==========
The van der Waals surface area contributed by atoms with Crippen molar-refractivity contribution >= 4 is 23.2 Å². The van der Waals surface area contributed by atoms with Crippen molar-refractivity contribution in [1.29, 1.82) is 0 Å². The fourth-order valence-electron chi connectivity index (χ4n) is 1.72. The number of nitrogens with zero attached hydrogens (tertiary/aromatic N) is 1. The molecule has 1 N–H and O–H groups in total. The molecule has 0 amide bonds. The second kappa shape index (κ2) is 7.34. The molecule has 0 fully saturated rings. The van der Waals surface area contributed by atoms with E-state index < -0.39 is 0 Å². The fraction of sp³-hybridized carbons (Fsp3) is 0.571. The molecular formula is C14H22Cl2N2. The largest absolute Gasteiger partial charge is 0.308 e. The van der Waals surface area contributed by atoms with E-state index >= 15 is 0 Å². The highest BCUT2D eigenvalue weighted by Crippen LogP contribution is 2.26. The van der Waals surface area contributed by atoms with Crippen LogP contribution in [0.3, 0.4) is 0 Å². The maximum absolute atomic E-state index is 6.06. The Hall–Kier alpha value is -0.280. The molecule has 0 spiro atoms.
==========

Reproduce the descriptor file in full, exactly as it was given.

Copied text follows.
The van der Waals surface area contributed by atoms with Crippen molar-refractivity contribution >= 4 is 23.2 Å². The van der Waals surface area contributed by atoms with Crippen molar-refractivity contribution in [1.29, 1.82) is 0 Å². The fourth-order valence-electron chi connectivity index (χ4n) is 1.72. The number of nitrogens with zero attached hydrogens (tertiary/aromatic N) is 1. The molecule has 1 N–H and O–H groups in total. The molecule has 0 amide bonds. The second kappa shape index (κ2) is 7.34. The molecule has 0 fully saturated rings. The van der Waals surface area contributed by atoms with E-state index < -0.39 is 0 Å². The fraction of sp³-hybridized carbons (Fsp3) is 0.571. The molecular formula is C14H22Cl2N2. The largest absolute Gasteiger partial charge is 0.308 e. The van der Waals surface area contributed by atoms with E-state index >= 15 is 0 Å². The highest BCUT2D eigenvalue weighted by Crippen LogP contribution is 2.26. The van der Waals surface area contributed by atoms with Crippen LogP contribution in [0.3, 0.4) is 0 Å². The maximum absolute atomic E-state index is 6.06. The Hall–Kier alpha value is -0.280. The molecule has 0 spiro atoms.